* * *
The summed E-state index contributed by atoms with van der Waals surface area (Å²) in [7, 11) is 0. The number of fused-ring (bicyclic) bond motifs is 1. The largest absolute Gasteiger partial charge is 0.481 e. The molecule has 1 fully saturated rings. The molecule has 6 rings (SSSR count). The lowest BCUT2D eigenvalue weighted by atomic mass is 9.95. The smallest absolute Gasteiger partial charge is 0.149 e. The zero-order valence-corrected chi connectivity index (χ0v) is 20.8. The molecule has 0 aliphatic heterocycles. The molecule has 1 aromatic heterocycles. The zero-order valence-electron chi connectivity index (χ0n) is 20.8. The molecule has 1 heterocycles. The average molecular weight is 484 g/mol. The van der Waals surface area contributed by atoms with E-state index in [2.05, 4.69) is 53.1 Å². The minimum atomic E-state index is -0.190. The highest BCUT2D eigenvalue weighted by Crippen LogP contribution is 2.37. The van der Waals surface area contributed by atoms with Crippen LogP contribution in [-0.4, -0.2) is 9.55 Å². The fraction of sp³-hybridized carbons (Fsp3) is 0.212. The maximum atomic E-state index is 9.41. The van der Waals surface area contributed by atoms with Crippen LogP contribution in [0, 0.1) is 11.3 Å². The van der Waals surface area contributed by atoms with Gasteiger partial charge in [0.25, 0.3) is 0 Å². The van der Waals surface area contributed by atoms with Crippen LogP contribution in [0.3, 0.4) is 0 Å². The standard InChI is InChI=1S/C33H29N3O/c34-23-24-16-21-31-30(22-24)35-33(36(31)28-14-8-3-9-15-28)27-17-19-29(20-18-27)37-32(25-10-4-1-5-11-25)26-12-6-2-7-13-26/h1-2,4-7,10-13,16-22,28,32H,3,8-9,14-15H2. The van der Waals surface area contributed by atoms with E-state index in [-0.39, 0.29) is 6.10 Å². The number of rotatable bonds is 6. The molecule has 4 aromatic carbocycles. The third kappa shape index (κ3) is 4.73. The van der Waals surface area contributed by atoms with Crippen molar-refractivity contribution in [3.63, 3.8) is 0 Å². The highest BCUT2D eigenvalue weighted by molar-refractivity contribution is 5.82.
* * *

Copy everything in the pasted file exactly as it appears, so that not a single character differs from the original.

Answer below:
The summed E-state index contributed by atoms with van der Waals surface area (Å²) in [7, 11) is 0. The number of fused-ring (bicyclic) bond motifs is 1. The largest absolute Gasteiger partial charge is 0.481 e. The molecule has 1 fully saturated rings. The molecule has 6 rings (SSSR count). The lowest BCUT2D eigenvalue weighted by atomic mass is 9.95. The smallest absolute Gasteiger partial charge is 0.149 e. The zero-order valence-corrected chi connectivity index (χ0v) is 20.8. The molecule has 0 aliphatic heterocycles. The molecule has 1 aromatic heterocycles. The zero-order valence-electron chi connectivity index (χ0n) is 20.8. The molecule has 1 heterocycles. The average molecular weight is 484 g/mol. The van der Waals surface area contributed by atoms with E-state index in [2.05, 4.69) is 53.1 Å². The minimum atomic E-state index is -0.190. The highest BCUT2D eigenvalue weighted by Crippen LogP contribution is 2.37. The van der Waals surface area contributed by atoms with Crippen LogP contribution in [-0.4, -0.2) is 9.55 Å². The fraction of sp³-hybridized carbons (Fsp3) is 0.212. The maximum atomic E-state index is 9.41. The van der Waals surface area contributed by atoms with Crippen LogP contribution in [0, 0.1) is 11.3 Å². The van der Waals surface area contributed by atoms with Gasteiger partial charge in [0.25, 0.3) is 0 Å². The van der Waals surface area contributed by atoms with Crippen LogP contribution in [0.3, 0.4) is 0 Å². The standard InChI is InChI=1S/C33H29N3O/c34-23-24-16-21-31-30(22-24)35-33(36(31)28-14-8-3-9-15-28)27-17-19-29(20-18-27)37-32(25-10-4-1-5-11-25)26-12-6-2-7-13-26/h1-2,4-7,10-13,16-22,28,32H,3,8-9,14-15H2. The van der Waals surface area contributed by atoms with E-state index in [-0.39, 0.29) is 6.10 Å². The number of rotatable bonds is 6. The molecule has 4 aromatic carbocycles. The third kappa shape index (κ3) is 4.73. The van der Waals surface area contributed by atoms with Crippen molar-refractivity contribution in [3.63, 3.8) is 0 Å². The highest BCUT2D eigenvalue weighted by molar-refractivity contribution is 5.82.